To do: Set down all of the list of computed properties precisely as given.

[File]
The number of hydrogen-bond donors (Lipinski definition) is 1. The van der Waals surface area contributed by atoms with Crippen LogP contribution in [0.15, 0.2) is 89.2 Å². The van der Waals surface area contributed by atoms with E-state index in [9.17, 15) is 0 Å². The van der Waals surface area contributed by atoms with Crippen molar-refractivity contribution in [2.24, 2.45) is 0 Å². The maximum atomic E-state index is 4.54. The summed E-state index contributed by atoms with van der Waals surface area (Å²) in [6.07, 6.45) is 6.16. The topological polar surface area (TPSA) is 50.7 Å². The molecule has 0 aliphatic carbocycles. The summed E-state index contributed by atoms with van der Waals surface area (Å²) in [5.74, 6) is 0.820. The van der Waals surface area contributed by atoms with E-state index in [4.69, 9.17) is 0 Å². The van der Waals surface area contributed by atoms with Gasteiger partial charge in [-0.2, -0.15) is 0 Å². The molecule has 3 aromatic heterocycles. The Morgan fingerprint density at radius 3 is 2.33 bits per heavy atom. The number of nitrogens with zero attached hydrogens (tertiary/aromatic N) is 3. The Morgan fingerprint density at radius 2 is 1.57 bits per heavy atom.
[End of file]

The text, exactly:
The number of hydrogen-bond donors (Lipinski definition) is 1. The van der Waals surface area contributed by atoms with Crippen LogP contribution in [0.15, 0.2) is 89.2 Å². The van der Waals surface area contributed by atoms with E-state index in [9.17, 15) is 0 Å². The van der Waals surface area contributed by atoms with Crippen molar-refractivity contribution in [2.24, 2.45) is 0 Å². The maximum atomic E-state index is 4.54. The summed E-state index contributed by atoms with van der Waals surface area (Å²) in [6.07, 6.45) is 6.16. The topological polar surface area (TPSA) is 50.7 Å². The molecule has 0 aliphatic carbocycles. The summed E-state index contributed by atoms with van der Waals surface area (Å²) in [5.74, 6) is 0.820. The van der Waals surface area contributed by atoms with E-state index in [4.69, 9.17) is 0 Å². The van der Waals surface area contributed by atoms with Gasteiger partial charge in [-0.2, -0.15) is 0 Å². The molecule has 3 aromatic heterocycles. The Morgan fingerprint density at radius 3 is 2.33 bits per heavy atom. The number of nitrogens with zero attached hydrogens (tertiary/aromatic N) is 3. The Morgan fingerprint density at radius 2 is 1.57 bits per heavy atom.